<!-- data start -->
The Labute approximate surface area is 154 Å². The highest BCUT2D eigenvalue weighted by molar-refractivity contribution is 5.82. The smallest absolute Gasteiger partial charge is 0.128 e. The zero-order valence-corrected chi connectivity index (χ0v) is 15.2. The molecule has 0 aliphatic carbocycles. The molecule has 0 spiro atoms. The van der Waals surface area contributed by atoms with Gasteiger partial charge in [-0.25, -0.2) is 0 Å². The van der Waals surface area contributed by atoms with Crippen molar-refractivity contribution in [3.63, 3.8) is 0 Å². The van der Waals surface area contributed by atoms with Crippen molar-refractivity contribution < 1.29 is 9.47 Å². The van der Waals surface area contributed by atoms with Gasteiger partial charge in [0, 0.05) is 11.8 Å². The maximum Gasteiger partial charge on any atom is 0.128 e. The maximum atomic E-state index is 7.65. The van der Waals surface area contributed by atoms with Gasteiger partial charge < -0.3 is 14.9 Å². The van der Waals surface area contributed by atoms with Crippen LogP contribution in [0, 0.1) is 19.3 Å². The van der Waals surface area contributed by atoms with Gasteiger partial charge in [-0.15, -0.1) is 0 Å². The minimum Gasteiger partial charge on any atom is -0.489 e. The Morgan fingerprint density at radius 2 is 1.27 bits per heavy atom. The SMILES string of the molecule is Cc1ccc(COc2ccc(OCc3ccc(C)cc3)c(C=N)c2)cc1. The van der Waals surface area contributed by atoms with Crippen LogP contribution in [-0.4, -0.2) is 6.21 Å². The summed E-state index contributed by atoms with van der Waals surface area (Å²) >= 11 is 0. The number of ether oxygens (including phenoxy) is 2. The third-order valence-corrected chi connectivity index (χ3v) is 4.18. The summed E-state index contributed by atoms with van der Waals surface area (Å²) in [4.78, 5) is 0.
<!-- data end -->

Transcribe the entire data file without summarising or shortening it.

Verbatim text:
The Labute approximate surface area is 154 Å². The highest BCUT2D eigenvalue weighted by molar-refractivity contribution is 5.82. The smallest absolute Gasteiger partial charge is 0.128 e. The zero-order valence-corrected chi connectivity index (χ0v) is 15.2. The molecule has 0 aliphatic carbocycles. The molecule has 0 spiro atoms. The van der Waals surface area contributed by atoms with Gasteiger partial charge in [-0.25, -0.2) is 0 Å². The van der Waals surface area contributed by atoms with Crippen molar-refractivity contribution in [3.63, 3.8) is 0 Å². The van der Waals surface area contributed by atoms with Crippen molar-refractivity contribution < 1.29 is 9.47 Å². The van der Waals surface area contributed by atoms with Gasteiger partial charge in [0, 0.05) is 11.8 Å². The maximum Gasteiger partial charge on any atom is 0.128 e. The maximum atomic E-state index is 7.65. The van der Waals surface area contributed by atoms with Gasteiger partial charge < -0.3 is 14.9 Å². The van der Waals surface area contributed by atoms with Crippen LogP contribution in [0, 0.1) is 19.3 Å². The van der Waals surface area contributed by atoms with Gasteiger partial charge in [-0.15, -0.1) is 0 Å². The minimum Gasteiger partial charge on any atom is -0.489 e. The Morgan fingerprint density at radius 2 is 1.27 bits per heavy atom. The SMILES string of the molecule is Cc1ccc(COc2ccc(OCc3ccc(C)cc3)c(C=N)c2)cc1. The van der Waals surface area contributed by atoms with Crippen LogP contribution in [-0.4, -0.2) is 6.21 Å². The summed E-state index contributed by atoms with van der Waals surface area (Å²) >= 11 is 0. The number of ether oxygens (including phenoxy) is 2. The third-order valence-corrected chi connectivity index (χ3v) is 4.18. The summed E-state index contributed by atoms with van der Waals surface area (Å²) in [4.78, 5) is 0.